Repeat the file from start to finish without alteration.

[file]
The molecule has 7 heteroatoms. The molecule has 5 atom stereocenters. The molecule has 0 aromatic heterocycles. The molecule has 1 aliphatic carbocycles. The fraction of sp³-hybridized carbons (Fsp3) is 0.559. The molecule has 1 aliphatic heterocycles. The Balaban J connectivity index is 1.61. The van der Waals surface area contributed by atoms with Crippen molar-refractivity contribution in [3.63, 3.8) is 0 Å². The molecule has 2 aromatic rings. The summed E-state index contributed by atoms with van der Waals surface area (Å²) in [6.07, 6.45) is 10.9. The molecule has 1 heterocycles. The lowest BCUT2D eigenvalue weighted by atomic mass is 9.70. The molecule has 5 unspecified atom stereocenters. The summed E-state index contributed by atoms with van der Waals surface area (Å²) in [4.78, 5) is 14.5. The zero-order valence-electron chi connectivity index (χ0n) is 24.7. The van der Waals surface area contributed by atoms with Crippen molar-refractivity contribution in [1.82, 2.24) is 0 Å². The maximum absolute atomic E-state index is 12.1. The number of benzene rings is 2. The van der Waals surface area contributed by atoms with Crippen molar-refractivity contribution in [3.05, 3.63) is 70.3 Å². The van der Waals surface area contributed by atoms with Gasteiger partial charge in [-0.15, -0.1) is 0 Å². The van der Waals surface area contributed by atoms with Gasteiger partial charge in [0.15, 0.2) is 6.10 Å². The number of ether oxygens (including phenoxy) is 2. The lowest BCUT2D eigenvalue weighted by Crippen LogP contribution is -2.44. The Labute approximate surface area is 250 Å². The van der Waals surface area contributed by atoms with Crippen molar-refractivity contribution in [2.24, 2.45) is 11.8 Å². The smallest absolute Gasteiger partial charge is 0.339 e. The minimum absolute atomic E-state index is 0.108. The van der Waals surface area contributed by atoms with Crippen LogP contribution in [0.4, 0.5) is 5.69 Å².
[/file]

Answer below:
The molecule has 7 heteroatoms. The molecule has 5 atom stereocenters. The molecule has 0 aromatic heterocycles. The molecule has 1 aliphatic carbocycles. The fraction of sp³-hybridized carbons (Fsp3) is 0.559. The molecule has 1 aliphatic heterocycles. The Balaban J connectivity index is 1.61. The van der Waals surface area contributed by atoms with Crippen molar-refractivity contribution in [3.63, 3.8) is 0 Å². The molecule has 2 aromatic rings. The summed E-state index contributed by atoms with van der Waals surface area (Å²) in [6.07, 6.45) is 10.9. The molecule has 1 heterocycles. The lowest BCUT2D eigenvalue weighted by atomic mass is 9.70. The molecule has 5 unspecified atom stereocenters. The summed E-state index contributed by atoms with van der Waals surface area (Å²) in [4.78, 5) is 14.5. The zero-order valence-electron chi connectivity index (χ0n) is 24.7. The van der Waals surface area contributed by atoms with Crippen molar-refractivity contribution in [1.82, 2.24) is 0 Å². The maximum absolute atomic E-state index is 12.1. The number of benzene rings is 2. The van der Waals surface area contributed by atoms with Crippen molar-refractivity contribution in [3.05, 3.63) is 70.3 Å². The van der Waals surface area contributed by atoms with Gasteiger partial charge in [-0.15, -0.1) is 0 Å². The van der Waals surface area contributed by atoms with Gasteiger partial charge in [0.15, 0.2) is 6.10 Å². The number of ether oxygens (including phenoxy) is 2. The lowest BCUT2D eigenvalue weighted by Crippen LogP contribution is -2.44. The Labute approximate surface area is 250 Å². The van der Waals surface area contributed by atoms with Crippen molar-refractivity contribution in [2.24, 2.45) is 11.8 Å². The smallest absolute Gasteiger partial charge is 0.339 e. The minimum absolute atomic E-state index is 0.108. The van der Waals surface area contributed by atoms with Crippen LogP contribution in [0.4, 0.5) is 5.69 Å².